Once upon a time, not long ago, in a land called the High Plains, there were two pens of cattle. Sleek, black-hided steers they were. All were the kind whose handsome visage might prompt bidding wars among desirous order-buyers that roamed this land. But neither group of steers had been sold by their respective masters. Each of these owners had encouraged their cattle to partake from the resources and management afforded by their separate and sovereign ranches. Then, in accordance with their belief in retained ownership, each rancher sought to market beef for the revered consumers’ feasting. Each one also wished to fatten his own purse by receiving a fair reward for added value.
And so it came to pass that both groups of steers journeyed to the domain of a reputable custom feedlot. Under the care of experienced, dutiful servants, the cattle were prepared for harvest. In due time, each pen was presented to a packer, offering payment according to a grid-pricing system ordained by both buyer and sellers. Alas, while both pens of steers still appeared much alike at the time of harvest, they were not.
Dear reader, this ain’t no fairy tale. Different groups of cattle might look alike upon arrival at the feedlot. They might represent the same breed or breed combination. They might even appear quite similar at the end of the feeding period. That doesn’t mean they are the same.
Just ask veteran rancher and cattle feeder Gary Darnall. Along with his son, Lane, Darnall operates Darnall Feedlot, a 20,000-head custom feeding operation near Harrisburg, Neb. Over the years, he has seen many times how there can be very significant differences between two seemingly similar pens of cattle. The differences become apparent when comparing actual performance and carcass data. As an example, Darnall cites data from two pens of black-hided cattle fed at Darnall Feedlot and sold on a grid.
On the one hand is a pen of 96 steers that finished at an average of 1,370 pounds and boasted the better feedlot performance. Exhibiting superior carcass merit was the other pen, consisting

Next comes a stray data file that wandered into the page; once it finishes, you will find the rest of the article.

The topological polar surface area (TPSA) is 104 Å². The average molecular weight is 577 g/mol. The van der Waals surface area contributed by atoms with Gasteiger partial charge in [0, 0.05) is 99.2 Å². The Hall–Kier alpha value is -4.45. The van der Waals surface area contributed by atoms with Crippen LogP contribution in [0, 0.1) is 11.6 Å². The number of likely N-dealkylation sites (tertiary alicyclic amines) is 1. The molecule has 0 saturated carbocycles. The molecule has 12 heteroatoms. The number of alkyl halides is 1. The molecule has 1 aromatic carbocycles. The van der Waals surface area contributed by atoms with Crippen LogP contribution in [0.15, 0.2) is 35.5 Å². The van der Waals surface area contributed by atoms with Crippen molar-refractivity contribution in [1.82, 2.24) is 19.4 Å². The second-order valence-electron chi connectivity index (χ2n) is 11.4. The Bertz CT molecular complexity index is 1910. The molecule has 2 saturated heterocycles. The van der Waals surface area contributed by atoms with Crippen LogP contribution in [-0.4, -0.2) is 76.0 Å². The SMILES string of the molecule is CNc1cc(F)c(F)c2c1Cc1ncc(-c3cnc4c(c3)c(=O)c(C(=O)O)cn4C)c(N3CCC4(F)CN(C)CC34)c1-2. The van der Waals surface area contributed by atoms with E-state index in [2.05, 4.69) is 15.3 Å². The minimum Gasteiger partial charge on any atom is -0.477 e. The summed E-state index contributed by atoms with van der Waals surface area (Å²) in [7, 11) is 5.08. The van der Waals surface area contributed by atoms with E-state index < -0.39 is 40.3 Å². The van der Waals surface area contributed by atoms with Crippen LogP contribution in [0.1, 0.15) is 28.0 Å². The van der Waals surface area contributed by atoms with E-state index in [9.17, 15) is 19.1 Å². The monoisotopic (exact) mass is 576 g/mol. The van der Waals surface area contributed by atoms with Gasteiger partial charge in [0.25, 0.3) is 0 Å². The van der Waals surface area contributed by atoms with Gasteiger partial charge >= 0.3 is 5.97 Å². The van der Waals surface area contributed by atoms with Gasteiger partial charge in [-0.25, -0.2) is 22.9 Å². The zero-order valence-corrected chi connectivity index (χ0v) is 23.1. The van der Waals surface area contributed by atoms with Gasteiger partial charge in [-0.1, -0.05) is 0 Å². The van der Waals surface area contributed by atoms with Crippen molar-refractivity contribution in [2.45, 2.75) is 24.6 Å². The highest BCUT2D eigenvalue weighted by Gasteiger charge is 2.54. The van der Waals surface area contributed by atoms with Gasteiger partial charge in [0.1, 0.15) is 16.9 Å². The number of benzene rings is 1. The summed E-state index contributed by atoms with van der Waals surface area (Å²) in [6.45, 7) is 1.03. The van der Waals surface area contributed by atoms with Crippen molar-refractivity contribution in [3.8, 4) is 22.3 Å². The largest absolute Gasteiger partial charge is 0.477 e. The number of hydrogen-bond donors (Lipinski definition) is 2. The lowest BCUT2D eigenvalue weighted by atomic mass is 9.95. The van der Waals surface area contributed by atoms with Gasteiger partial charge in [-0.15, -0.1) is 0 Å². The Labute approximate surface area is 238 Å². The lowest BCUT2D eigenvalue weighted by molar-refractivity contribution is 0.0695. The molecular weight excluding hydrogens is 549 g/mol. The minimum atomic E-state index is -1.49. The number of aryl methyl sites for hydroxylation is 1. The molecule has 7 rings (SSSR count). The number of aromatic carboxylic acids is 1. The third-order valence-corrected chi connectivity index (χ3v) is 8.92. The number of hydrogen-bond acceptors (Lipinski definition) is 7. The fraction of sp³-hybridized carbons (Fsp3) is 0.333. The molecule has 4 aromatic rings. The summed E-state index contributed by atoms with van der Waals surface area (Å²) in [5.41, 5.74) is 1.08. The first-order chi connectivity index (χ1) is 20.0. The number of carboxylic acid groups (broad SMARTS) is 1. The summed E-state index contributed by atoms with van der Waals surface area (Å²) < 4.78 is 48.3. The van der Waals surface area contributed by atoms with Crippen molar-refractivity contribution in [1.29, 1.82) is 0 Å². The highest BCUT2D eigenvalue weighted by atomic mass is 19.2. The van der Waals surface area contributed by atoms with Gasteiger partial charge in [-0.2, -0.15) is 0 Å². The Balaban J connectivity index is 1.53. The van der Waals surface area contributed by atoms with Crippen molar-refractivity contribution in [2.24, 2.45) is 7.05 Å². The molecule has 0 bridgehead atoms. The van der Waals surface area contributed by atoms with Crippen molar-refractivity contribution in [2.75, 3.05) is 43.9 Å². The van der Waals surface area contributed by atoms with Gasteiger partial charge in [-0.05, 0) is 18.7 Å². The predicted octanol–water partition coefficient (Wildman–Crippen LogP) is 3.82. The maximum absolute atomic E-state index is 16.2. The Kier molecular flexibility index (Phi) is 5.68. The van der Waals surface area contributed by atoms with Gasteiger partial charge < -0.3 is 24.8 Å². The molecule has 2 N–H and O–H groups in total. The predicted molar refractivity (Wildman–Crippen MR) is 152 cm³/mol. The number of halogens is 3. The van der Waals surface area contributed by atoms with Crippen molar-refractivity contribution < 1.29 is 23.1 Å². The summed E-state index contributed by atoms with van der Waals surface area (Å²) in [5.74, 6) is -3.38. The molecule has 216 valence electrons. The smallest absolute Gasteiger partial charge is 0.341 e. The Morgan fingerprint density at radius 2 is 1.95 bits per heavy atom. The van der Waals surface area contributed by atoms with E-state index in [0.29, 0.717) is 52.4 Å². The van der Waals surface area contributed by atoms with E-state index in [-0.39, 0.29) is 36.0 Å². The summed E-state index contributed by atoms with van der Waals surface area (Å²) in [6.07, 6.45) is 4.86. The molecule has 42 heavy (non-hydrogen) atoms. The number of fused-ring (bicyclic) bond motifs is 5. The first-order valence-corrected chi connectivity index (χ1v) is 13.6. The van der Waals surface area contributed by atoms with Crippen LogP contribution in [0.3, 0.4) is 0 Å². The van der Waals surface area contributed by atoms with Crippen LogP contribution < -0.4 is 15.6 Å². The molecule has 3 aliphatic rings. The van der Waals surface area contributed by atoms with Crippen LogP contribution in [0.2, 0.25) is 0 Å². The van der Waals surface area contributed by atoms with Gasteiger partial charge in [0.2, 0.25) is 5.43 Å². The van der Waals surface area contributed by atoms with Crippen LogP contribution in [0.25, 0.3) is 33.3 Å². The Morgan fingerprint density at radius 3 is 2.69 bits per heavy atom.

of 176 steers with an average finished weight of 1,326 pounds. Hot carcass weight for the two pens was similar, at 839 pounds and 837 pounds, respectively.
“And the cattle did look similar. Both groups looked good in the pens, and both were good in their own right,” Darnall says. “But neither represents the ideal. Neither represents what I think we should be striving for.”
According to Darnall, the differences in carcass merit were significant. The high-quality pen dressed better (63 percent compared to 61 percent), produced 35.8 percent more Choice carcasses, and 4.5 percent graded Prime. Additionally, 25 percent more carcasses qualified for Certified Angus Beef. On average, ribeye area for the high-quality pen was 0.4 inch larger. This pen earned more premiums and fewer discounts because fewer carcasses fell into Yield Grade 4 or 5 categories.
However, the other pen’s average daily gain was 0.75 pound greater. Those cattle consumed 0.95 pound less feed per pound of gain, and their cost of gain was 3.3 cents less, on average. They definitely outperformed the high-quality pen. But which kind of cattle makes the most money?
“That depends on the market — the Choice/Select spread. Historically, pounds are king in this business. But the consumer wants more quality, and better premiums provide the incentive to produce it,” Darnall says. “Still, it seems we often choose to produce one or the other — performance or carcass quality — but we shouldn’t have to sacrifice one for the other. We need both, in balance,” he adds.
Over time, Darnall says, increasing numbers of “balanced” cattle are coming to his feedlot. They are coming from ranchers that receive feedlot performance and carcass data on their own cattle and use it to improve genetic selection in their breeding herds. And they’re focused on more than selecting the right kind of bulls.
“There’s more to it than buying the best bulls you can find or buying semen from top AI sires. It also takes more scrutiny of the dam’s side, too. It means using performance and carcass information to influence selection of replacement females and culling decisions,” Darnall explains.
It’s not easy. It takes time and dedication to produce cattle with bred-in predictability for both performance and carcass merit. Of course, good genetics won’t guarantee a happy ending. Management also plays a key role, but the genetic potential must be present first.
“To me, comparing pens of cattle that looked alike but had different outcomes reinforces the need to strive, genetically, for quality and performance together in the same package,” Darnall says. “That kind of package, managed to optimum potential, will offer more consistent opportunities for profit.”